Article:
The majority of ALTs might not have teaching certification, but they’re still adults. What’s more, they get put into schools, in name if nothing else, as “assistant language teachers.” When school faculty and staff address the ALT by the ALT’s first name, especially without the -sensei honorific, they are destroying what shred of credibility the ALT might have had with the students. When students don’t take the ALT seriously, they don’t take the class seriously, and the class becomes a pointless waste of everyone’s time. In contrast, the two (out of 10) homerooms that did address me as Ms. Last Name, as I had explained at the beginning of the school year, were much more open to participating in the class, and performed better on tests. Could it be because they took that extra step of actually understanding and using a basic part of American culture?

I’ve had at least two ALTs tell me that they were uncomfortable with being called Mr./Ms. Last Name because to them, that signified their father or their mother. I found that a bit strange. I can understand their sentiment but at the same time I don’t understand why they don’t also just see it as “adults are addressed this way and I’m an adult.” My mother was a school teacher but it doesn’t bother me to be addressed the same way; I just take it as “I’m an adult being addressed as adults are.”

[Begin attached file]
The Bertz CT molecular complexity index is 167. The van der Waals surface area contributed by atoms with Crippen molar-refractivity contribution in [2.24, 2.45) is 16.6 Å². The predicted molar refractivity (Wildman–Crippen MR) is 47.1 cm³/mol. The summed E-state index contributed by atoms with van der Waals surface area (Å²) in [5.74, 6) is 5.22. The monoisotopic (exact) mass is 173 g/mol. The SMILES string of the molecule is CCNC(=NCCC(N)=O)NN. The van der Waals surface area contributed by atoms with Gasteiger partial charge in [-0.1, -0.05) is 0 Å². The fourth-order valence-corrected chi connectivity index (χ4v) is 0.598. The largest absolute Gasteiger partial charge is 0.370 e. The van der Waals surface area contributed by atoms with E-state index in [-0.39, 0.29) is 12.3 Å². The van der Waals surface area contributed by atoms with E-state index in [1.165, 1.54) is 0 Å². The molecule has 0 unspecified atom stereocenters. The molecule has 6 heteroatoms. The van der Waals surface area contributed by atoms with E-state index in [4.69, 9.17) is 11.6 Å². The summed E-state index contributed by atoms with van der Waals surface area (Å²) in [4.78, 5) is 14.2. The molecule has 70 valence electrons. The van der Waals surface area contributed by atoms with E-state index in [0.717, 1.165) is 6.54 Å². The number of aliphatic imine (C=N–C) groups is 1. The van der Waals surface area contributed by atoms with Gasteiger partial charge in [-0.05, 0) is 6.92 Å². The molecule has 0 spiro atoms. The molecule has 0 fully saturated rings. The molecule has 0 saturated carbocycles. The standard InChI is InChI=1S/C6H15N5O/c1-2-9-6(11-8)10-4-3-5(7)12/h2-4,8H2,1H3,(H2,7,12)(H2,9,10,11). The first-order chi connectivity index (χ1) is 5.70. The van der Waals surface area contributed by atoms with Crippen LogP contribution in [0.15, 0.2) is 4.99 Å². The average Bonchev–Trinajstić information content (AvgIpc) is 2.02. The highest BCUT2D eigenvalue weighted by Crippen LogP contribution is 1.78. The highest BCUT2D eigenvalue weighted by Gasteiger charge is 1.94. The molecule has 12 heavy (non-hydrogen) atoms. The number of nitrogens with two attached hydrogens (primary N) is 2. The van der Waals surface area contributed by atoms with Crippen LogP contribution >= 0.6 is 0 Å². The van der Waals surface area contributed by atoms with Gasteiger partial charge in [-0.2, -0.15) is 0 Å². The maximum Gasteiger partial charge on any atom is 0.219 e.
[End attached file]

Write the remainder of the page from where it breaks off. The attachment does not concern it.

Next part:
Ultimately, and perhaps unfortunately, it is up to each individual ALT to set the rules for how students and coworkers address them. I hope this made anyone thinking of letting students address them by first name alone think more deeply about their position.

Banzai Piñata

Hitting a piñata with a shinai (=bamboo sword)

Hitting a piñata with a shinai (=bamboo sword)

A moment from the party ESS threw for the Seniors, and also as a Farewell for me.

There’s so much going on right now in terms of getting ready to make the move back to the States, so I probably won’t be writing any posts until I get back home.

Until then…stay cool eh? ^o^

Glee, Eat Your Heart Out

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I’ve been pretty busy helping English Speaking Society (=ESS, or English club) get ready for the school festival. Well, it’s all stuff I volunteered to do. The members are doing the heavy lifting, I’m just adding a bit of technological sparkle.